To propel her business and expand its different revenue streams, Maria has implemented the popular food delivery service Skip the Dishes. "We need to expand and we’re getting a lot of takeout and delivery orders," says Rodriguez.


As the future plays out for Rodriguez and Kiosko Latino, what words of encouragement does she have for prospective entrepreneurs?


"Save. And go for it. Don’t be afraid."


Junnior Vidal: Beyond the barber chair

Vidal and his family fled Cuba for the United States to find medical treatment for his older brother, who had been diagnosed with polio. Somewhere adrift on the Atlantic Ocean, though, the makeshift motor boat gave way.


"We were caught by the Coast Guard," Vidal says. "We were sent to Guantanamo Bay for a year and a half. But because of my brother’s illness, they decided to let us go."


Following a flight on a military aircraft, where a mesmerizing interaction with a vending machine led to the sweet taste of 7UP on his lips, Vidal and his family found themselves living in a homeless shelter in Miami, Fla. Employment opportunities were scarce, so the family headed to New York City. By the time Vidal was 11 years old, the family had resettled in Buffalo.


Fast forward to today, and Vidal owns and operates Vidal Barber Supply, a company that has sold beauty and barber supplies since October 2016.


"I always had the entrepreneurial mindset, because my parents always had to find different ways to make money," Vidal says. "I started putting money away, knowing I wanted to start my own business. I wanted to bring my vision to life."


Why barbering?


"I worked in not-for-profits and I met a gentleman who opened up a barber shop, Mighty Fine Cuts, on Niagara St. Kenneth, the owner, has been a mentor to me. He helped me see life a little bit differently because of his experiences."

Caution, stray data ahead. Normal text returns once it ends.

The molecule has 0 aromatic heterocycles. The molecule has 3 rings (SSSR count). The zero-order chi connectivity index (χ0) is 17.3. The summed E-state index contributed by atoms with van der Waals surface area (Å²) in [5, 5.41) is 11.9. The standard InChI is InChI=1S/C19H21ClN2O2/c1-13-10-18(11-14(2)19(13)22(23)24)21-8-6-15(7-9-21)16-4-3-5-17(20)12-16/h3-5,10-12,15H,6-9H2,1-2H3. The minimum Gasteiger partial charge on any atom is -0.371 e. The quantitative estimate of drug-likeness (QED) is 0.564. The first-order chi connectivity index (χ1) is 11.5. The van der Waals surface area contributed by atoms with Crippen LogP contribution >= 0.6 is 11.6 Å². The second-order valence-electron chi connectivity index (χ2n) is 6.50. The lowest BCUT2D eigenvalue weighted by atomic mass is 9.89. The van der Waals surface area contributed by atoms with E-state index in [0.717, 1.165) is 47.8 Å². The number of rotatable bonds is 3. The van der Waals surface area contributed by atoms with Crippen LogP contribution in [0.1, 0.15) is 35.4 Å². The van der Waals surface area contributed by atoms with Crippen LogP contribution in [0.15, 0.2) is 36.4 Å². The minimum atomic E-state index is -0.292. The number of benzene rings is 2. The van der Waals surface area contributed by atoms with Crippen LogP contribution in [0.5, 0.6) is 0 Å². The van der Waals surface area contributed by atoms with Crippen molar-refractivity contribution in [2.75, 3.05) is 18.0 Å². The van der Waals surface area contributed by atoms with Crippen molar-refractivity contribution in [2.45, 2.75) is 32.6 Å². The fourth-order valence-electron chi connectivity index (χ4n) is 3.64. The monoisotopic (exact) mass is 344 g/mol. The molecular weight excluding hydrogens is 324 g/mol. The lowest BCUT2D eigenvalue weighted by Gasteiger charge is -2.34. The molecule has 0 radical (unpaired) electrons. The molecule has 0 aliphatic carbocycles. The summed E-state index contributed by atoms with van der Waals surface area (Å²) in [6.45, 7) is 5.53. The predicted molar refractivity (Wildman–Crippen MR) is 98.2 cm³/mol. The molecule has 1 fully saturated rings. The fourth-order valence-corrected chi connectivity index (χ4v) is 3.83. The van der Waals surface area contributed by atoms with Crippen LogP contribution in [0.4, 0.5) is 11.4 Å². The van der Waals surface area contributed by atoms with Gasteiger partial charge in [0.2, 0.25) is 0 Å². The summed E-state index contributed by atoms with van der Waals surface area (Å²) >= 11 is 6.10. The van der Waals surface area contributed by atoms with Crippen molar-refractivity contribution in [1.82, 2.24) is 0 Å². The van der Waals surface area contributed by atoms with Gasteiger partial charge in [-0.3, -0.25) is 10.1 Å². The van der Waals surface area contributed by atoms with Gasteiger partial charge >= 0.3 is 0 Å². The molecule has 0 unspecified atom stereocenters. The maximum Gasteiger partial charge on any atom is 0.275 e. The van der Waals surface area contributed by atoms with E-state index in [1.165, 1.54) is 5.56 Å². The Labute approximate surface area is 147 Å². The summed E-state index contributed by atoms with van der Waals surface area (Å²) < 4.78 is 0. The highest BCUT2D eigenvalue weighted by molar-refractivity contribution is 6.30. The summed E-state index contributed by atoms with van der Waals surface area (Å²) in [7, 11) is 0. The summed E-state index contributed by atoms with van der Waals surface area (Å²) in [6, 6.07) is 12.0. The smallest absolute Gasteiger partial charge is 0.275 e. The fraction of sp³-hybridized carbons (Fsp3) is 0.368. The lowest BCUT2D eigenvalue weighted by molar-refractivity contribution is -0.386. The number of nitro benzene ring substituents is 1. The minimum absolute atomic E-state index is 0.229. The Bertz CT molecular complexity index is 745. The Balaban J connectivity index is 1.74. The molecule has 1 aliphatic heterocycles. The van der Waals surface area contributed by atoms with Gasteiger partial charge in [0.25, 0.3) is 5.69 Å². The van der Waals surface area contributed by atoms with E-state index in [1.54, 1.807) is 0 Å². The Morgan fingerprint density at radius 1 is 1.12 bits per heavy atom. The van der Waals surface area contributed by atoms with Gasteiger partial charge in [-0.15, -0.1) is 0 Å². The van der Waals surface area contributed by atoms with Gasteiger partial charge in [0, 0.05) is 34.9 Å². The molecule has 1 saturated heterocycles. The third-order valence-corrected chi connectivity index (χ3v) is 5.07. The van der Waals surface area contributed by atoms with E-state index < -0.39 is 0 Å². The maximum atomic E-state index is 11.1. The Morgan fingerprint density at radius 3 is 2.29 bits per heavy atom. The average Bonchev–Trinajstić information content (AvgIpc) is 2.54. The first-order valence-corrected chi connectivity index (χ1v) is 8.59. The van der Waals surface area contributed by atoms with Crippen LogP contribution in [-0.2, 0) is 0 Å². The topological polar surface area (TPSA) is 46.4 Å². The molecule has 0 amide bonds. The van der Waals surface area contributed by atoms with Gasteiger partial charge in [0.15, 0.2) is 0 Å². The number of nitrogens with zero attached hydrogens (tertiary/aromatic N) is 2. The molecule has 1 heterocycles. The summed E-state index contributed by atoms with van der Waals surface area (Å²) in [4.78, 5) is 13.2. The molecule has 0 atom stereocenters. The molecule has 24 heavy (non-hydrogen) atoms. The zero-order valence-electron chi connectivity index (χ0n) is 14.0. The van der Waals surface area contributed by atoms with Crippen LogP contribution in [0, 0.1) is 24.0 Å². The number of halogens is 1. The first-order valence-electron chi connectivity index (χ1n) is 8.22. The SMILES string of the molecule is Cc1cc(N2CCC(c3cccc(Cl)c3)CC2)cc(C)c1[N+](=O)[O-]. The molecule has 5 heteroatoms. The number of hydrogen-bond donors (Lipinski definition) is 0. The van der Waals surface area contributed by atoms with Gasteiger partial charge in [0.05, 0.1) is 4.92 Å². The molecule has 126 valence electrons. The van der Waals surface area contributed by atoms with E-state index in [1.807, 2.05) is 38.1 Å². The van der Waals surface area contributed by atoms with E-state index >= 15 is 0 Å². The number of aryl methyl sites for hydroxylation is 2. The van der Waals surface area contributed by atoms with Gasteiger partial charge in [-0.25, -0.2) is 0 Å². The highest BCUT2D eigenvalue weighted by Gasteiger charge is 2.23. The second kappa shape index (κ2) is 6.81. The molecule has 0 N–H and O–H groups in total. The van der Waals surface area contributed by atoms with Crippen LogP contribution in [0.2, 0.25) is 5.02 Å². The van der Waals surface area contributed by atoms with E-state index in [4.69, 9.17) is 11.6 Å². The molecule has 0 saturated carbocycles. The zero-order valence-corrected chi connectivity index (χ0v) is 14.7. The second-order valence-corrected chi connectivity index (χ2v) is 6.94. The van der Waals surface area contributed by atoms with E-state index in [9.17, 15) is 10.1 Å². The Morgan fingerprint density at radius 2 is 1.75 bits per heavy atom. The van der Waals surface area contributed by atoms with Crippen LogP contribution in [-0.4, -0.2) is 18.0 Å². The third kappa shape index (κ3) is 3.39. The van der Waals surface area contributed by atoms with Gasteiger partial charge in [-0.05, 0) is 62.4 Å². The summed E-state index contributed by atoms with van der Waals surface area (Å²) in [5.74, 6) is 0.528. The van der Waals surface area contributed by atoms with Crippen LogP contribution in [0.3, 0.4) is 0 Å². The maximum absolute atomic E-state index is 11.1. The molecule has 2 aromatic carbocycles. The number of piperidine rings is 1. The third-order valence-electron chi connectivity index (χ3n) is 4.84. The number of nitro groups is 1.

The barber shop scene has affected Vidal significantly. "Growing up really poor, I never really had the opportunity to afford a nice haircut," he says.


Later in life, Vidal’s wife, who was studying at the Buffalo School of Cosmetology, encouraged him to enroll in the barbering program. "So I joined and began searching for my life slowly," he says.


As he began exploring local barber shops, he recognized their need for supplies. "Nine out of 10 people said they needed to buy online," he says. "Attachments, equipment, add-ons … the demand was huge."


Vidal had identified a niche market, but he struggled to get a loan to start his business. "The process was pretty difficult. I got turned down by a lot of people based on the fact that I wanted to start a barber shop supply. Three different property owners told me I would never make it."


Despite the disadvantage, Vidal relied on his skills as a stylist and his side hustle--sneaker sales--to pay for a rental space. Once he secured a storefront and got his business going, he found quick success. Soon, he needed more inventory.


"I started working with WEDI in April," he says. "I got a loan so I could buy some extra tools and equipment, because in my first two months I realized that my demand was greater than my supply--and that’s still pretty much the case right now."


Vidal’s dream is to provide nonprofit barber services to the underserved members of the community, such as homeless folks and kids from low-income households.


"A lot of people don’t realize how much a good haircut can actually mean to someone."


Read more articles by James A. Colombo III.

James A. Colombo III is the grant developer & corporate content writer at Bak USA, a social enterprise that builds mobile computers in downtown Buffalo, New York. Lover of Labatt Blue, Elmo's wings, and live music, James is a Buffalonian through and through. He lives on the city's Lower West Side with his girlfriend, Mary.